LGBT marriages are now recognized by all states and the federal government. This has created a major change in the planning for LGBT couples in Riverside and San Bernardino Counties. While this is good news for wedded LGBT couples, the changes in the law do nothing for the thousands of unmarried gay couples in California. This makes it more important than ever for LGBT couples, married and unmarried, to have a comprehensive estate plan in place. Any planning done by a married LGBT couple prior to 2016 should also be reviewed because of the change in the law.
Unmarried LGBT Partners
Unmarried gay or lesbian partners are still considered “legal strangers” under the law. The need for an estate plan for unmarried LGBT partners is critical in case of an accident or illness that renders the partner incapable of making decisions or managing his or her affairs. Without a proper estate plan, the other partner could be legally precluded from having any role in the decision-making of his or her partner’s care, managing his or her affairs, or even having access to the incapacitated partner.
The death of an unmarried gay or lesbian partner in Riverside and San Bernardino Counties without proper estate planning will result in the blood relatives of the partner inheriting and the surviving partner left without any rights at all. In addition, the blood relatives of an unmarried LGBT partner will have priority for appointment as the administrator of the deceased partner’s estate.
Registered Domestic Partnerships in Riverside
Many states and local jurisdictions, including California, offer domestic partnerships, civil unions, or similar methods of legal recognition for LGBT relationships. The rights and responsibilities of registration vary substantially from jurisdiction to jurisdiction. In California, a registered domestic partner has most of the same rights, duties, and liabilities as a legally married spouse.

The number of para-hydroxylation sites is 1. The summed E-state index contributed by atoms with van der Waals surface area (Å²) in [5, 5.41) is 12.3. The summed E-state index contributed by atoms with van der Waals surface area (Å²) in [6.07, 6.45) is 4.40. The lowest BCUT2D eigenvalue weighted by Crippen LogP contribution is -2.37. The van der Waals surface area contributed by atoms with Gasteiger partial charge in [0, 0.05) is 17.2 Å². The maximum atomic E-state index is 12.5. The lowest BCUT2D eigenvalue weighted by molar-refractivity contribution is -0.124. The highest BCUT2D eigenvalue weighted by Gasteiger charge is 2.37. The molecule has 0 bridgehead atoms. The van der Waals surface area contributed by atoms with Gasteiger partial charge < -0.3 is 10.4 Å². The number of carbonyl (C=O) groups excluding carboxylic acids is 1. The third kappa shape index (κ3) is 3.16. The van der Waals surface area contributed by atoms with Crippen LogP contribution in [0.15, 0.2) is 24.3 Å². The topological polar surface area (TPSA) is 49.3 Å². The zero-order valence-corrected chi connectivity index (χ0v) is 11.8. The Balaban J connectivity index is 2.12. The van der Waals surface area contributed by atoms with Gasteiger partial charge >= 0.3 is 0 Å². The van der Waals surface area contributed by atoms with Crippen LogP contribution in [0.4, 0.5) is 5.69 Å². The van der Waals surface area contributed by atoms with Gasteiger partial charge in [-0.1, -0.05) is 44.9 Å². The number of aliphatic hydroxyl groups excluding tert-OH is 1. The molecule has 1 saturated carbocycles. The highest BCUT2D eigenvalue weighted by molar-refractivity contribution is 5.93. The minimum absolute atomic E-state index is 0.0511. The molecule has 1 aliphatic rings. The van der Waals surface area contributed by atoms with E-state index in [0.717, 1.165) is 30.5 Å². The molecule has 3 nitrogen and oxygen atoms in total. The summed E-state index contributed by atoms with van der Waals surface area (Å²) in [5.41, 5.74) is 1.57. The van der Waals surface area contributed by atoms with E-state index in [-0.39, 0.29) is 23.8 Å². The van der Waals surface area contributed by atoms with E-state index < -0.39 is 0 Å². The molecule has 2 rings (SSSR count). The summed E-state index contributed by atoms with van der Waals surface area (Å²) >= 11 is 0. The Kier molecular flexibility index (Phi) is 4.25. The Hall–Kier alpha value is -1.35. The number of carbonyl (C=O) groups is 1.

After the change in the federal law regarding the recognition of gay marriage, some states, such as Washington, automatically converted registered domestic partnerships between LGBT couples into marriages. This is not the case with California. Each couple needs to decide whether they wish to continue to be registered domestic partners or if they will get married.
California Registered Domestic Partners own property acquired during the partnership as community property. Legal separation after becoming registered domestic partners in California will usually require a dissolution proceeding in the Family Law Court.
You should seek the advice of a qualified estate planning attorney who is familiar with the unique legal and personal needs of the LGBT community before deciding to forgo the advantages of marriage in favor of the rights and liabilities created under a registered domestic partnership. The attorney can counsel you on the implications of registration and advisability of registering in your unique situation. The estate planning and tax attorneys at the Riverside law firm, Dennis M. Sandoval, a Professional Law Corporation, have the expertise needed to answer all your questions.
The Problems Estate Planning Solves for the LGBT Community
An LGBT couple can avoid numerous problems through having a comprehensive estate plan in place. This would include:
- Advanced Health Care Directive. An Advance Health Care Directive can avoid the potential problems of an unwanted blood relative controlling the health care decisions of an incapacitated LGBT partner. Without an Advance Health Care Directive, an unmarried LGBT partner may not be able to offer any input into the health care decisions of his or her incapacitated partner. Whether the LGBT couple is married or not, the Advance Health Care Directive allows the incapacitated partner to select the primary and contingent persons who will make health care decisions for him or her, as well as designate the level of care desired in the event the incapacitated partner is terminally ill and incapable of enjoying any quality of life. The Advance Health Care Directive can also contain information regarding your preferences regarding organ donation, personal care, and living arrangements.